Lululemon Athletica's (LULU -1.88%) first quarter sales bounced back from last year's pandemic-induced drop. That said, the recovery hasn't been smooth. The athletic apparel maker is facing a new set of challenges regarding its supply chain and material shortages, and investors will be eager to understand its impact when the company reports earnings tomorrow.

With economies reopening and more people visiting stores in person, customer-interest is obviously expanding compared to last year. Furthermore, the warmer weather means people are indulging in outdoor fitness activities more frequently, which means the company's second quarter sales should be driven by a seasonal tailwind as well. The difficulty, however, is in meeting that customer demand in a cost-effective manner.

Three women on exercise bikes.

Lululemon is trading at a forward price-to-earnings ratio of 58. Image source: Getty Images

Robust sales, but keep an eye on costs 

Investors will be paying close attention to management's remarks on the company's supply chain. Several companies are reporting issues with material shortages and rising costs to ship products. Inventory levels for the second quarter should hold clues whether this is an issue at Lululemon. At the end of the last quarter, the company reported $733 million in inventory on hand, a 17% increase from year-ago levels -- something that should ease immediate concerns. 

The good news coming out of supply shortages across the industry is fewer companies are offering discounts and promotions, which means more products are getting sold at, or near, full price. It remains to be seen if higher merchandise margins will be enough to offset increasing costs for materials and freight. 

And since supply chain shortages are still being felt across industries, shareholders will want to observe the company's inventory level at the end of Q2. If the company makes robust sales but fails to replenish its inventory, it could hurt sales for the next quarter or two.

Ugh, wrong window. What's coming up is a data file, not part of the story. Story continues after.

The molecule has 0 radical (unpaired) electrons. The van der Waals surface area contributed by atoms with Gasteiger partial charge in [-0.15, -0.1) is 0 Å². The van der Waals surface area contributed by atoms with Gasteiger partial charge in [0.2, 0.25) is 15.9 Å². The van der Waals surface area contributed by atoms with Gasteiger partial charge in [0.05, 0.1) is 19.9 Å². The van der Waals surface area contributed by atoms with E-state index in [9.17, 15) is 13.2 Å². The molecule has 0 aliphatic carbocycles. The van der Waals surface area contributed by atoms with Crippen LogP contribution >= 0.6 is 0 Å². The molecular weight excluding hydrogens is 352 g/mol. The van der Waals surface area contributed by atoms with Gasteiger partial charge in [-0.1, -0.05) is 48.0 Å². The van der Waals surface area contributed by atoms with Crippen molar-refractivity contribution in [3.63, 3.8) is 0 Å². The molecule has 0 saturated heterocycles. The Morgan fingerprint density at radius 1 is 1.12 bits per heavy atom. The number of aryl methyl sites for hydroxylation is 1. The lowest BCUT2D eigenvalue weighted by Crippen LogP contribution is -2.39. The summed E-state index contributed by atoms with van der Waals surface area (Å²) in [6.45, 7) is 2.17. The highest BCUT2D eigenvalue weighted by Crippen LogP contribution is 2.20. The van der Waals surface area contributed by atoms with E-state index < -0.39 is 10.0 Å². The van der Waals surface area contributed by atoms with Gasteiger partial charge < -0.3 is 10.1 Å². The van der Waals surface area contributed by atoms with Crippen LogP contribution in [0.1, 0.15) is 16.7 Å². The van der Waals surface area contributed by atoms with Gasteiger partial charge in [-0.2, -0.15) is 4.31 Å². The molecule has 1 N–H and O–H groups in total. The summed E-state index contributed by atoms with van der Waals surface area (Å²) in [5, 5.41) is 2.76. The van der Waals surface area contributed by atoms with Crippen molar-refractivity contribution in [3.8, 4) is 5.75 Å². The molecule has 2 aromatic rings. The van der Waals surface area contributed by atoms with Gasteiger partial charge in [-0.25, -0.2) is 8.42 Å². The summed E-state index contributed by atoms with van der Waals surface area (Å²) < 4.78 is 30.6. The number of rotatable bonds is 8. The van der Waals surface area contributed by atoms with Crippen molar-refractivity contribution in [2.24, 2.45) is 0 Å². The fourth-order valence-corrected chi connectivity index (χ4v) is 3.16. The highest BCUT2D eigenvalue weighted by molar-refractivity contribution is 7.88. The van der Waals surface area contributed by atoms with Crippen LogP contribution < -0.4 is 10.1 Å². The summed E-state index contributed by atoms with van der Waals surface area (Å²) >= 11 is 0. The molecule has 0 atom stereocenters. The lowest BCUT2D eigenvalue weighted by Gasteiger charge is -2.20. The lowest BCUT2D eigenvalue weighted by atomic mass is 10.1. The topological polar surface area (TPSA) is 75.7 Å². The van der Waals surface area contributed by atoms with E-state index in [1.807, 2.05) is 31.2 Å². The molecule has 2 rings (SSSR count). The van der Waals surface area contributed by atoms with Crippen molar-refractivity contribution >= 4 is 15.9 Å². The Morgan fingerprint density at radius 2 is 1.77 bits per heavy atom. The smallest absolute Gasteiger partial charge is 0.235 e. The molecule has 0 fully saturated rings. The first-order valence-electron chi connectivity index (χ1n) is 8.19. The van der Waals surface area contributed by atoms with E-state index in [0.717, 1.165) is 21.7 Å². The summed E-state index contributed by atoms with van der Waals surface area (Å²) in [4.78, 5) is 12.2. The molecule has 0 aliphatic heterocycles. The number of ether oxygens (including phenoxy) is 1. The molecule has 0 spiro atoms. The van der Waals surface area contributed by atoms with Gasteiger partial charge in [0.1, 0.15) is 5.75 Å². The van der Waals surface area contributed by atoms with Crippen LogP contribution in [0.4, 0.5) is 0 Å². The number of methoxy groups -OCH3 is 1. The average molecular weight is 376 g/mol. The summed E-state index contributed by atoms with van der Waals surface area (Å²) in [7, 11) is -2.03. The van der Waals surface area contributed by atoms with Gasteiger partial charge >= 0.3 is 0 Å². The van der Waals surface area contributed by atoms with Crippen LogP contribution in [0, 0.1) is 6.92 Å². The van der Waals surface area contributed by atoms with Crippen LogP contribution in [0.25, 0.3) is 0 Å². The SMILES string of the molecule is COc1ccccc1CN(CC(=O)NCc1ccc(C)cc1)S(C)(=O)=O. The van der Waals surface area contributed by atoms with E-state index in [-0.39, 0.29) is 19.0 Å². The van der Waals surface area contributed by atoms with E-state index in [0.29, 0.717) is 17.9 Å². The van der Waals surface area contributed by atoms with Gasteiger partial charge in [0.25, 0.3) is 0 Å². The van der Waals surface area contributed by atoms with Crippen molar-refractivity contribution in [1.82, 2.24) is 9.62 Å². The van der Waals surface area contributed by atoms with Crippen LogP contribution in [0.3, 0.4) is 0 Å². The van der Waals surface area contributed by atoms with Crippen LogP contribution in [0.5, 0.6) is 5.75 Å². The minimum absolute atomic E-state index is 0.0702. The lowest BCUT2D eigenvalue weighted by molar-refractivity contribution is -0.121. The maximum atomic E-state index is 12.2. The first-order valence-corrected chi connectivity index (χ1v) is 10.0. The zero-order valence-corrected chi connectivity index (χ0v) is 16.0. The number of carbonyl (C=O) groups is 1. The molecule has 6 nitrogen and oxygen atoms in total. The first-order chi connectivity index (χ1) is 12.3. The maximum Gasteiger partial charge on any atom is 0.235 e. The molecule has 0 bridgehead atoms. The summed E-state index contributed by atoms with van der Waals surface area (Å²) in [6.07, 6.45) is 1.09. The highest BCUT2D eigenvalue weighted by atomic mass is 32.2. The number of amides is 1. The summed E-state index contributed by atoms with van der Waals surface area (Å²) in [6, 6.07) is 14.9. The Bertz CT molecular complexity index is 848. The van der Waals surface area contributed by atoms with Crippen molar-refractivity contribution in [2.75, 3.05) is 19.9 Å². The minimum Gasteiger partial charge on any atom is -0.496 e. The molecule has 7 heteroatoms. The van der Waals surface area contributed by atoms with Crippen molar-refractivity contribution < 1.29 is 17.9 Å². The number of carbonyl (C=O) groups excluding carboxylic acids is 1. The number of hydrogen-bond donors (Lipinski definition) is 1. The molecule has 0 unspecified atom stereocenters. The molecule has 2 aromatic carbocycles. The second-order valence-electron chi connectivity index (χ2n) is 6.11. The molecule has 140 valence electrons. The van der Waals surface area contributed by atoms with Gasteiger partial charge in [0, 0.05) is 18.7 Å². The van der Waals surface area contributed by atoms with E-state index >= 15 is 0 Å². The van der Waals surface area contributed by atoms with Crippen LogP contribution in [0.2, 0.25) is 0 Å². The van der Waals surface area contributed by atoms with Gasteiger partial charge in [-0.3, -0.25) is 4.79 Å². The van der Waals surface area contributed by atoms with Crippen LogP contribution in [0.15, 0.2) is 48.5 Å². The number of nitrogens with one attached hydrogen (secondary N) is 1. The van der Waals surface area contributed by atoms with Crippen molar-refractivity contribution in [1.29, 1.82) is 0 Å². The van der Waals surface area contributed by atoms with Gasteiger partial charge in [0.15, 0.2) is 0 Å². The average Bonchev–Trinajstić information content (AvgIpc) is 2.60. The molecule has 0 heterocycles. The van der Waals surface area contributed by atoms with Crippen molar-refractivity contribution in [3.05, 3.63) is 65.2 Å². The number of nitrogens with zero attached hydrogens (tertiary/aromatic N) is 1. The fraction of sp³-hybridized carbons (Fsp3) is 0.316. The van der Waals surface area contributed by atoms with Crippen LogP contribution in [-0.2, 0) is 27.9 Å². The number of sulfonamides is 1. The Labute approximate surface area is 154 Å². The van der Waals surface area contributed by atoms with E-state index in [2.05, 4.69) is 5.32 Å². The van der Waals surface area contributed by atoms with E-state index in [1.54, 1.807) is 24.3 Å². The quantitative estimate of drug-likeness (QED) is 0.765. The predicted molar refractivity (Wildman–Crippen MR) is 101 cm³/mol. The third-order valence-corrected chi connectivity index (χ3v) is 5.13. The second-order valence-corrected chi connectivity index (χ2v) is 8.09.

Revenue increased by 88% in its most recent quarter. Of course, this was compared to weaker figures from the same time last year when many of its stores were still closed. Still, looking back over two years, company-operated store revenue was 3% higher. Meanwhile, e-commerce revenue increased by 55% from last year.

Digital sales still hold key

Lululemon has a robust digital channel where e-commerce sales totaled 44% of revenue in the most recent quarter. This is relevant as digital sales are direct-to-customer sales that eliminate another retailer in between and hence increases profit margins. In contrast, rival Nike (NKE -1.34%) often sells its products through retailers like Nordstrom and Macy's. Nike has to sell its products to the aforementioned chains at lower prices so they can make a profit, too, and that eats into Nike's margins. 

Indeed, Lululemon averaged an operating profit margin of 21.2% over the last decade, while Nike averaged 13.2%. And during the same time, Lululemon is growing revenue at more than double the rate Nike has. The higher profit margin can partly be attributed to its robust digital channel, while the higher growth is partly due to starting from a smaller revenue base.

What this could mean for investors

Analysts on Wall Street expect Lululemon to report revenue of $1.33 billion and earnings per share of $1.18 in the second quarter. If the company reports the estimated EPS growth, it would be a 59% increase from the year prior. 

A chart comparing Nike and Lululemon price to earnings ratios.

Data source: YCharts.

With the worst of the pandemic behind it, Lululemon looks to be in a great position. It's trading at a forward P/E of 58, compared to 38 for Nike (see chart). However, the premium could be justified considering Lululemon operates at much better profit margins and grows revenue faster than Nike. Long-term investors can feel good about adding the stock to their portfolio.